Role of NGS in suggesting treatment for STS
NGS of multiple genes can be done to identify molecular abnormalities in the tumor cells of patients with refractory disease. The identified molecular abnormalities may potentially match with several targeted therapies that are being tested in clinical trials or are available/approved for treatment of other cancer types.
Thus, NGS can help in the identification of potential clinical trial candidates. This approach can also be helpful in providing an alternative treatment to patients who are not responding to standard treatment or in the discovery of new treatment options for other such patients.
A most recent example of this application is the approval of larotrectinib for the treatment of pediatric and adult patients with STS or other tumors who have gene fusions involving one of the neurotrophic tropomyosin receptor kinase (NTRK) genes.
Role of Tyrosine Kinase Inhibitors (TKIs) in STS
Sorafenib is a kinase inhibitor that is active against a variety of kinases including KIT, VEGFR-1–3, and PGDFR beta. It has shown clinical benefit for the treatment of patients with unresectable, KIT-positive GISTs who have received prior treatment with imatinib and sunitinib. It is also used in patients with solitary fibrous tumor, advanced epithelioid hemangioendothelioma, desmoid tumors (aggressive fibromatosis), angiosarcoma, and solitary fibrous tumor (Hemangiopericytoma).
Side effects of the drug include diarrhea, fatigue, infection, alopecia, hand-foot skin reaction, rash, weight loss, decreased appetite, nausea, abdominal pain, high blood pressure, and bleeding problems.
Pazopanib is a multitargeted TKI that inhibit several kinases including VEGFR-1–3, PDGFR alpha and beta, KIT and others. It has been approved for the treatment of advanced soft tissue sarcomas other than adipocytic tumors and GISTs that have not responded to chemotherapy.
Pazopanib can cause side-effects like fatigue, nausea, diarrhea, decreased appetite, high blood pressure, headaches, changes in hair color, low blood cell counts, and liver problems.
Some clinical studies have reported that nilotinib can confer clinical benefit in patients with unresectable, KIT-positive GIST who have received imatinib and sunitinib and progressed on these drugs, especially with KIT exon 17 mutations and not with KIT exon 9 mutation.
Dasatinib is another kinase inhibitor that has demonstrated activity against PDGFRA D842V mutation that is commonly involved in the development of resistance to imatinib treatment. Thus, it could be a potentially effective treatment option for patients with imatinib-resistant GIST.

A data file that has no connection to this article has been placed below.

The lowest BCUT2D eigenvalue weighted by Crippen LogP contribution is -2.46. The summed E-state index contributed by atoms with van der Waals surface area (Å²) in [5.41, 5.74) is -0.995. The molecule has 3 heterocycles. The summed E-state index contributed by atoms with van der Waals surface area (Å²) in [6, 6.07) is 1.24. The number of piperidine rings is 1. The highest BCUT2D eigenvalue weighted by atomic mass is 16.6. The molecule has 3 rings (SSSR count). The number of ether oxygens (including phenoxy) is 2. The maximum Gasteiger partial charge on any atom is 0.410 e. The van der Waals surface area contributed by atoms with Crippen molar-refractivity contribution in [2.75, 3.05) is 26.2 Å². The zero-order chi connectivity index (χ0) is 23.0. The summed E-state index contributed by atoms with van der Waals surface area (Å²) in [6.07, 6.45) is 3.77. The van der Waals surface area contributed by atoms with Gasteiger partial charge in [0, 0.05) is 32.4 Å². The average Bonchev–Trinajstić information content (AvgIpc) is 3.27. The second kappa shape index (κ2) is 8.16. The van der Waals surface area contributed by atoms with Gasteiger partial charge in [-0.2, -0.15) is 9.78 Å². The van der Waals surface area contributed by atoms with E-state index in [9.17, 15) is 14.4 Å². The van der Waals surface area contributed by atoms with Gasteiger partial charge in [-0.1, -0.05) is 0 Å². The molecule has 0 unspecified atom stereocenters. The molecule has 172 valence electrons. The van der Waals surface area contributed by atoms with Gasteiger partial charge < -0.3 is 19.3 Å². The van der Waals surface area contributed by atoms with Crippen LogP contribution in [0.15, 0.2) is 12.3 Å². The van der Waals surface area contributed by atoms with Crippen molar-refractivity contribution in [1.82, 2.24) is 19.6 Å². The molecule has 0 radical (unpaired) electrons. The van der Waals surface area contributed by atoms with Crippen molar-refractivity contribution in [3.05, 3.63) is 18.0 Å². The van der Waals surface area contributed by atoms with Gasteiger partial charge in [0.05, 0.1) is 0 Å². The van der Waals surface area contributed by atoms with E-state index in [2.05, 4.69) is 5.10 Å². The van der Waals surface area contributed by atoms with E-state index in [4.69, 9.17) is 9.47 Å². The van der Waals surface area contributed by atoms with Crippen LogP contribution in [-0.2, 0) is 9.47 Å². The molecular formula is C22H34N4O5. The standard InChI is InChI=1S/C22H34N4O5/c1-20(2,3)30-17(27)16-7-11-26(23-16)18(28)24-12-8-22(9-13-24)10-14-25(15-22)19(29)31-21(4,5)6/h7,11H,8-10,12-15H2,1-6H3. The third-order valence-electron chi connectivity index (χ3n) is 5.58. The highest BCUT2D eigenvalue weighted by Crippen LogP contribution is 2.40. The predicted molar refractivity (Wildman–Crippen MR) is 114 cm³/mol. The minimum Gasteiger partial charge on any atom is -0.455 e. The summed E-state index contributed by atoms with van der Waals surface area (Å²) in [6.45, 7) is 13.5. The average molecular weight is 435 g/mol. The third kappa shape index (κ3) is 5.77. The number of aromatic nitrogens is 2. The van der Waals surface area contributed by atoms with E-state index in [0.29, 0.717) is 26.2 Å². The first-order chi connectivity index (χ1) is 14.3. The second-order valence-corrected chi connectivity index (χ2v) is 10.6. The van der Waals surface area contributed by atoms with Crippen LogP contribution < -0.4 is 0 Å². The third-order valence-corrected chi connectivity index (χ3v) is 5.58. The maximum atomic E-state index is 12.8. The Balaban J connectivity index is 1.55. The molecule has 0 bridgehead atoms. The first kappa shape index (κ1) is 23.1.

Role of mTOR Inhibitors in STS Treatment
Perivascular epithelioid cell tumors (PEComas) are mostly benign but can be malignant or aggressive, such as in the case of advanced-sage or recurrent lymphangioleiomyomatosis or angiomyolipomas. In most cases, PEComa tumors show dysregulated mammalian target of rapamycin (mTOR) signaling due to a mutation in the TSC1 or TSC2 genes leading to the tumor development and progression.
The mutation in the indicated genes may be inherited or sporadic. Targeted drugs directed towards mTOR, for example, sirolimus, temsirolimus, and everolimus have shown benefit in the treatment of advanced-stage PEComas. Sirolimus has been approved by US FDA for treatment of patients with pulmonary lymphangioleiomyomatosis.
Role of Monoclonal Antibodies in STS Treatment
Following are the 2 monoclonal antibodies which are currently recommended for the treatment of STSs:
Olaratumab is a novel monoclonal antibody that binds to and inhibits PDGFR alpha. The activation of PDGFR alpha is thought to drive tumorigenesis and disease progression in STSs. Olaratumab, in combination with doxorubicin (a chemotherapeutic drug), has been approved for the treatment of patients with untreated, unresectable, or metastatic STS. Interestingly, the reported clinical benefit was consistent among all patients including those with the presence or absence of PDGFR alpha expression.
Side effects of combined treatment (olaratumab + doxorubicin) include infusion reactions, fatigue, nausea, musculoskeletal pain, hair loss, vomiting, diarrhea, decreased appetite, abdominal pain, neuropathy, and headache.
Bevacizumab is a monoclonal antibody that binds to vascular endothelial growth factor (VEGF) and inhibits its interaction with VEGFR. The drug has shown clinical benefit as single agent treatment for patients with highly vascular tumors, such as angiosarcoma and solitary fibrous tumor (hemangiopericytoma), or in combination with temozolomide (a chemotherapeutic drug) in patients with malignant SFT.